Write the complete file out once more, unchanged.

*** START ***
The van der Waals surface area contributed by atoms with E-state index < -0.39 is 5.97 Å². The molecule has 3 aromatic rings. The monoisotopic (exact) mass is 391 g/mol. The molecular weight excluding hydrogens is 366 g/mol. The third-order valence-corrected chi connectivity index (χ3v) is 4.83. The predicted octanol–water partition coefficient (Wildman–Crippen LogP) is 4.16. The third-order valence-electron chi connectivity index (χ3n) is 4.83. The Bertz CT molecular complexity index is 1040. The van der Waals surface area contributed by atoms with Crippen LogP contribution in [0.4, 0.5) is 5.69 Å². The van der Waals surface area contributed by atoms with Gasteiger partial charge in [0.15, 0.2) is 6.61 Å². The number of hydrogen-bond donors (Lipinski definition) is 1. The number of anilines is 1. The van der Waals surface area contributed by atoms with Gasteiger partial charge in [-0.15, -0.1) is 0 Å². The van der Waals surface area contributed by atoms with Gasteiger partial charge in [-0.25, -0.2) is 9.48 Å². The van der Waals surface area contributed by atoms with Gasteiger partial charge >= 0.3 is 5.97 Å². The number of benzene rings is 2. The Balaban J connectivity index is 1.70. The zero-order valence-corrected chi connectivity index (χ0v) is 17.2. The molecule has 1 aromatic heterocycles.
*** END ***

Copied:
The van der Waals surface area contributed by atoms with E-state index < -0.39 is 5.97 Å². The molecule has 3 aromatic rings. The monoisotopic (exact) mass is 391 g/mol. The molecular weight excluding hydrogens is 366 g/mol. The third-order valence-corrected chi connectivity index (χ3v) is 4.83. The predicted octanol–water partition coefficient (Wildman–Crippen LogP) is 4.16. The third-order valence-electron chi connectivity index (χ3n) is 4.83. The Bertz CT molecular complexity index is 1040. The van der Waals surface area contributed by atoms with Crippen LogP contribution in [0.4, 0.5) is 5.69 Å². The van der Waals surface area contributed by atoms with Gasteiger partial charge in [0.15, 0.2) is 6.61 Å². The number of hydrogen-bond donors (Lipinski definition) is 1. The number of anilines is 1. The van der Waals surface area contributed by atoms with Gasteiger partial charge in [-0.15, -0.1) is 0 Å². The van der Waals surface area contributed by atoms with Gasteiger partial charge in [-0.25, -0.2) is 9.48 Å². The van der Waals surface area contributed by atoms with Gasteiger partial charge >= 0.3 is 5.97 Å². The number of benzene rings is 2. The Balaban J connectivity index is 1.70. The zero-order valence-corrected chi connectivity index (χ0v) is 17.2. The molecule has 1 aromatic heterocycles.